‘Sporting rates’ could hurt people as well as wildlife

Landowners are, typically, active land, habitat and wildlife managers. Picture: Phil Wilkinson
Landowners are, typically, active land, habitat and wildlife managers. Picture: Phil Wilkinson
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Active management of the land brings benefits

Land reform is firmly back on the political agenda. The Land Reform Scotland Bill is progressing through the Scottish Parliament and the rural affairs, environment and climate change committee is currently taking evidence.

On the surface you might think that who owns the land, and specifically rural Scotland, has little consequence in terms of environment and biodiversity. But there are measures in the bill that might have an impact on investment in the countryside, including lifting the business rates exemption for shooting which, if enacted without great care, could harm Scotland’s wildlife.

Landowners are, typically, active land, habitat and wildlife managers, and sporting rates could easily become a disincentive to their delivery of many biodiversity benefits. These include enhancing habitats, species and habitat monitoring, managing disease and predators – much of this being undertaken by gamekeepers, wildlife rangers and farmers as a direct result of private investment.

Driven grouse shooting particularly is perceived as a land use where there is money to burn and therefore an easy target for tax. The assumption, wrongly, is that management for grouse shooting delivers little benefit. Low ground game management similarly is often perceived – again wrongly – to deliver little other than benefit for those who own either the ground or shooting rights.

The uplands, however, are not areas of wilderness managing themselves, and driven shooting, whilst ensuring people continue to live and work in the countryside, also supports a host of flora and fauna, and many public goods and services – recreational space, retention of peat bog for carbon storage and clean water, and iconic food including venison, grouse and heather honey.

Some 75 per cent of Britain’s heather moorland is in Scotland, and exists in its current state due to management. The economic alternatives are grass-dominated grazing or commercial conifers, neither of which benefit wildlife to anywhere near the same extent. There is also no doubting the cultural and aesthetic value of heather hill.

An estimated 950 sq km has been protected from forestry and grazing in the last 50 years through active management for grouse and other species that thrive there, including waders, curlew, lapwing, plover, black grouse and mountain hares, as well as countless invertebrates and rarer plant species.

On the low ground, those participating in conservation programmes for species such as grey partridge, one of our fastest declining bird species, deliver wider conservation benefits than those outside such initiatives – witness the success of the GWCT’s Partridge Count Scheme.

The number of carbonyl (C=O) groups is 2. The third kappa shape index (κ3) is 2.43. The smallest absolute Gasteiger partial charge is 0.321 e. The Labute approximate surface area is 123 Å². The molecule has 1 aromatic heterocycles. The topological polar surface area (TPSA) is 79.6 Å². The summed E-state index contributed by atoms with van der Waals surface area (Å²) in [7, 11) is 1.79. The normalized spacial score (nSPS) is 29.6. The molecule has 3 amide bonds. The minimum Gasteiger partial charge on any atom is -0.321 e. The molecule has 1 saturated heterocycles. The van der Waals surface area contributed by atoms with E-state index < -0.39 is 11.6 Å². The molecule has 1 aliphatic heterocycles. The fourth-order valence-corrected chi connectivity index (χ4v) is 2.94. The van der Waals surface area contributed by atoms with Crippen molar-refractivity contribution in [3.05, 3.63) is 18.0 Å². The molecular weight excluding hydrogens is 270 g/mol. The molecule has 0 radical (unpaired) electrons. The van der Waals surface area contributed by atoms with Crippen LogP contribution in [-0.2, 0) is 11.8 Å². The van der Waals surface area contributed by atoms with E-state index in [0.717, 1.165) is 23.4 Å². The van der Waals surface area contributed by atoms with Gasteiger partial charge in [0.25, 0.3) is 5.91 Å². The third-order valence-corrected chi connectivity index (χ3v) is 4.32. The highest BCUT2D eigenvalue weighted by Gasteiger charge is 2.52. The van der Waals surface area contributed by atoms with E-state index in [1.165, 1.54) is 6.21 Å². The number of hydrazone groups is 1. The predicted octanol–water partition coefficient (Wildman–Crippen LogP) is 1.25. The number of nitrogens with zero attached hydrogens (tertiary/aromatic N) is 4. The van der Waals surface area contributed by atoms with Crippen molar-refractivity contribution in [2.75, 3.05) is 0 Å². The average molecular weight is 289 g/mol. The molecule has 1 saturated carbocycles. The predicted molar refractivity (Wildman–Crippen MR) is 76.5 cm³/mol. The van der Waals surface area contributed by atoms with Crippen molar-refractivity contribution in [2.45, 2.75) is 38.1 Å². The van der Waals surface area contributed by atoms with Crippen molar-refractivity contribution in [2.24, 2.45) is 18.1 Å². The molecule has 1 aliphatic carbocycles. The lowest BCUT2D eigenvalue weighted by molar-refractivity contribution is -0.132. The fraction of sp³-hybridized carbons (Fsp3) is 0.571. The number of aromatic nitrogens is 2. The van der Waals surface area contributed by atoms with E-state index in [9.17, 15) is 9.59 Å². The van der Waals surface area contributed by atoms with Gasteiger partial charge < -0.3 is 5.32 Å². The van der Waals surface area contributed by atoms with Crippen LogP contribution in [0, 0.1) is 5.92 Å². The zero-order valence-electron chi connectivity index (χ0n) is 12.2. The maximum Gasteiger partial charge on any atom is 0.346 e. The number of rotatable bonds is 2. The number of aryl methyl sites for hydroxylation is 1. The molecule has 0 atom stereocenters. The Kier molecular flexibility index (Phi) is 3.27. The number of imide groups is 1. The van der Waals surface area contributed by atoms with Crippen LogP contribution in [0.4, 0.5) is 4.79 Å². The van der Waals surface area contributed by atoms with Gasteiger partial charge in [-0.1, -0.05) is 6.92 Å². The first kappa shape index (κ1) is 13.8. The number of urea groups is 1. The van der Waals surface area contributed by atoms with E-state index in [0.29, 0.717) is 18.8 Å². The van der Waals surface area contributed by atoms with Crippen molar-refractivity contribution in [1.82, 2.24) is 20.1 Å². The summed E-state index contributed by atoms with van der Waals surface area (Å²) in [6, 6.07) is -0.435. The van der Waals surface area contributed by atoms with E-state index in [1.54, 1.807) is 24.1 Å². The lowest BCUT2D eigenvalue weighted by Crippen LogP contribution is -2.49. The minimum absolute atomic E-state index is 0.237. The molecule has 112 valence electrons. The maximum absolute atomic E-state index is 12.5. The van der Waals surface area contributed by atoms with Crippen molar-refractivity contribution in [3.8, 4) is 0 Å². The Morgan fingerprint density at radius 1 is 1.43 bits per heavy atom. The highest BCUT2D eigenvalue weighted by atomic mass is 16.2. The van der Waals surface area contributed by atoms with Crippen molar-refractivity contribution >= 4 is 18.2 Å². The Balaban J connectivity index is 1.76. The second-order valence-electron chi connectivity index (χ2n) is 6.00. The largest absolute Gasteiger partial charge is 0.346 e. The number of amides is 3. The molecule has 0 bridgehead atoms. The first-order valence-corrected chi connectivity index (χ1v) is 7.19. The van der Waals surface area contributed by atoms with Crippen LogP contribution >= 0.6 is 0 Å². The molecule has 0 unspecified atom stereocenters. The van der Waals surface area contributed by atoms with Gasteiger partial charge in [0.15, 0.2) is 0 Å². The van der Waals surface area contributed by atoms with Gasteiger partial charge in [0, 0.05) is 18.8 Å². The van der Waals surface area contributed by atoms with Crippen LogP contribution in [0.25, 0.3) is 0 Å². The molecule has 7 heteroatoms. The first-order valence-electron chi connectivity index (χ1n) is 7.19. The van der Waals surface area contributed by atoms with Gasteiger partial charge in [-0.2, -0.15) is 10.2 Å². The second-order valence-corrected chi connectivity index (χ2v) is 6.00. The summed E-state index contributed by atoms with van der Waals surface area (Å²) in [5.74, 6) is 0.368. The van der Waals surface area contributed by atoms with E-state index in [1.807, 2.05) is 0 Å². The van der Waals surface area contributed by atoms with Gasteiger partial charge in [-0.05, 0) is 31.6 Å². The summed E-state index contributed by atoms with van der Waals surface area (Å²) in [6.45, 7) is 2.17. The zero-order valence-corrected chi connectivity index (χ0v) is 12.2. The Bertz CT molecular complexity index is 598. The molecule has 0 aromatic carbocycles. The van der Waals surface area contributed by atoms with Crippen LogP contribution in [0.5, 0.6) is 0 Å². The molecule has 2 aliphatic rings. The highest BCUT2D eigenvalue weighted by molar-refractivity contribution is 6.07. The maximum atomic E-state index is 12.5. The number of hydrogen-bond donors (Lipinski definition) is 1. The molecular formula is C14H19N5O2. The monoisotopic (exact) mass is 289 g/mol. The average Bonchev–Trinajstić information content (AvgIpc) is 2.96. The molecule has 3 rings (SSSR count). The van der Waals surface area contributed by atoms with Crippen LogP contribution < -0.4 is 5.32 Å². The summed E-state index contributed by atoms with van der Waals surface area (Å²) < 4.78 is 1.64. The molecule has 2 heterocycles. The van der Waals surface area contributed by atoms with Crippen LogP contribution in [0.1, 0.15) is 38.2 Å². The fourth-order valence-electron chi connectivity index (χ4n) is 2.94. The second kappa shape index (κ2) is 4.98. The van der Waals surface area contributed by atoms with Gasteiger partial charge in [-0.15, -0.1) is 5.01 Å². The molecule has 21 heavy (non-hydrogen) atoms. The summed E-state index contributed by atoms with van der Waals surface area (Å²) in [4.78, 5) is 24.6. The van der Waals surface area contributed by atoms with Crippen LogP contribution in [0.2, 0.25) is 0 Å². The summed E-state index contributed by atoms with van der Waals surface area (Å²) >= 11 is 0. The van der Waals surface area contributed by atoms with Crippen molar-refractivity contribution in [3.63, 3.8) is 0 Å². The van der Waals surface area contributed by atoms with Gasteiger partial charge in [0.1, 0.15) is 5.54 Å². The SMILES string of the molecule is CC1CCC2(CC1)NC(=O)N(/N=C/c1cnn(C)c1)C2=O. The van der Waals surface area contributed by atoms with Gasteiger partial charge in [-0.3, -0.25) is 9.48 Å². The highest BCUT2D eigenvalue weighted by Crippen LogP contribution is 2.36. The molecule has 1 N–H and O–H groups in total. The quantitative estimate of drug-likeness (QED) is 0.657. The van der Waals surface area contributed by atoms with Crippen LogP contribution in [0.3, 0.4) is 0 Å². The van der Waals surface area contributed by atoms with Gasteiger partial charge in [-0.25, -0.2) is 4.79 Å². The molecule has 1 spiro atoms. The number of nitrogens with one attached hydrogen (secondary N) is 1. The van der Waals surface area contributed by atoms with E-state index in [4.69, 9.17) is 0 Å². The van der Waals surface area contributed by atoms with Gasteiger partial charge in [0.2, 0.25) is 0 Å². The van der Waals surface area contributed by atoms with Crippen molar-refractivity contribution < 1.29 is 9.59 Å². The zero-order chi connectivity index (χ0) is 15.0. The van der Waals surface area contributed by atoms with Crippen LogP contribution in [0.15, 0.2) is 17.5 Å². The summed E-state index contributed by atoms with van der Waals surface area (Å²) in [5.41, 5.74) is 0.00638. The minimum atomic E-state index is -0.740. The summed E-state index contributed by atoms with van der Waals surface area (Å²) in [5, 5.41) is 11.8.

Game and conservation measures – including the use of field margins, grass strips, hedgerows and beetle banks – all contribute towards wider biodiversity and the success of species, as well as providing key ecosystem services like preventing soil erosion. Game shooting is the driver but the benefits are far greater.

Game management also provides some 2,640 full-time equivalent jobs and wages of around £30 million. Sporting income is important to local communities via hotels, shops and garages, often at times when other tourism income is not flowing.

We hope the return of sporting rates is managed so that it is not a disincentive for private owners who invest in the countryside and deliver far broader benefits. Nudges, whether carrots or sticks, need careful consideration if they are not to have unwanted consequences. Careful thought is required over whether sporting rates will in fact deliver the impact-neutral local tax that the Scottish Government anticipates, or will it drive valuable investment away?

Why add to the cost of management of species and habitats when, without private investment, there are limited public funds available through government to meet the shortfall? On the face of it, any measure that proposes wholesale increase of regulation and costs is unlikely to stimulate wildlife management or encourage wildlife revival. Should there be doubt then a full economic impact assessment is vital before any decision is made.

The return of sporting rates could so easily affect conservation detrimentally and the pursuit of a hastily sought political objective could quickly unravel into a host of unintended impacts.

In a country that derives such value from its sporting landscape, and whose wildlife and habitats are so central to its identity and global brand, we owe it to ourselves to proceed with caution. As any wizened fisherman or weathered stalker can attest, real results only come to those who know the ground and move with care.

Adam Smith is director of the Game and Wildlife Conservation Trust in Scotland www.gwct.org.uk/scotland